At a bare minimum, the results of the Board Skills Matrix assessment should be shared internally so that the board can identify any areas for future improvement. However, many public companies are taking a pro-active approach and disclosing the results of the assessment directly in their proxy statements on an annual basis (as evidenced by Equilar’s research above). For mid and large cap companies, shareholders are expecting more transparency from companies which require companies to be honest about the skills and experience the board truly values and how each board member stacks up. They can also use this opportunity to detail to shareholders how the board plans on filling any identified gaps in skills.
How does a board determine which skills and experiences to include within its skills matrix? It starts by asking where the organization is today and where it wants to be in the future? Are the skills required to sit on the board today going to be the skills required 5 years from now? This allows the board to determine the skills required to sit on the board and add value, both now and in the future. There are certain skills that are commonly required for a board such as Financial Literacy, Human Resources and Legal experience, but boards should also ask what industry-specific skills and experience are required in addition to functional experience. Are there diversity aspects that need to be considered by the board in addition to specific skill sets? These questions should all be answered when developing a skills matrix.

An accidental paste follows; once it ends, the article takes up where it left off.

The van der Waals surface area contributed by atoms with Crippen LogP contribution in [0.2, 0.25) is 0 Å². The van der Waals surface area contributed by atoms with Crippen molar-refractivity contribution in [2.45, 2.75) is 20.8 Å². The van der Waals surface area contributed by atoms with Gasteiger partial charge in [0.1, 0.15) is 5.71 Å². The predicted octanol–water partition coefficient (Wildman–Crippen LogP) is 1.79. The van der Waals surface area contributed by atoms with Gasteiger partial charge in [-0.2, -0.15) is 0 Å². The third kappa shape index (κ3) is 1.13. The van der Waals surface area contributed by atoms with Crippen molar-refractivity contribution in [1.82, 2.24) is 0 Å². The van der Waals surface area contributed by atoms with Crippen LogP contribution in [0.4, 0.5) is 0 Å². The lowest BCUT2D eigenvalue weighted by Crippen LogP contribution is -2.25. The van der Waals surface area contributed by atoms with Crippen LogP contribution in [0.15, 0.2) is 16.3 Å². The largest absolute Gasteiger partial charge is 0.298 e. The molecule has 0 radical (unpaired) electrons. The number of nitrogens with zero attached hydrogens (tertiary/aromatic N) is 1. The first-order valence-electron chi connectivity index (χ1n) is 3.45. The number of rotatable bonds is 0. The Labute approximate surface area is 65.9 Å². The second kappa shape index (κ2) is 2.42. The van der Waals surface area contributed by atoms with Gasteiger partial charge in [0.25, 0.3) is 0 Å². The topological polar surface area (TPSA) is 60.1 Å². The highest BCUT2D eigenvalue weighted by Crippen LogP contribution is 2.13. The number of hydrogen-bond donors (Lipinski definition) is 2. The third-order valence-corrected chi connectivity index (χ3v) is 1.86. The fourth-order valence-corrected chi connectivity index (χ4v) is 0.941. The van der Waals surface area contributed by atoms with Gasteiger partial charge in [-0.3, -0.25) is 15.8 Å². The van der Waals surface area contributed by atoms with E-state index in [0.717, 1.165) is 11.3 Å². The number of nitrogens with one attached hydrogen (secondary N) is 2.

Required Board Skills
What skills should you be looking for? Recent research by Korn Ferry indicates that the Top 5 skills required by boards as part of their Board Skills Matrix are as follows:
- Finance/Accounting (97% prevalence)
- Industry Knowledge (95% prevalence)
- Compensation/HR (86% prevalence)
- Board/Governance Experience (81% prevalence)
- Legal/Regulatory/Compliance/Government/Public Policy (80% prevalence)
Other skills/experience included by companies are:
- M&A/Corporate Finance/Investment Banking/Capital Markets (74% prevalence)
- Risk Management (64% prevalence)
- Executive Leadership (63% prevalence)
- Strategic Planning (48% prevalence)
- International Experience (45% prevalence)
While not identified above, a growing number of companies are also including Cyber-Security and Information Technology experience on their boards to deal with the increasingly concerning issue of cyber-hacking.
Diversity & Matrix Development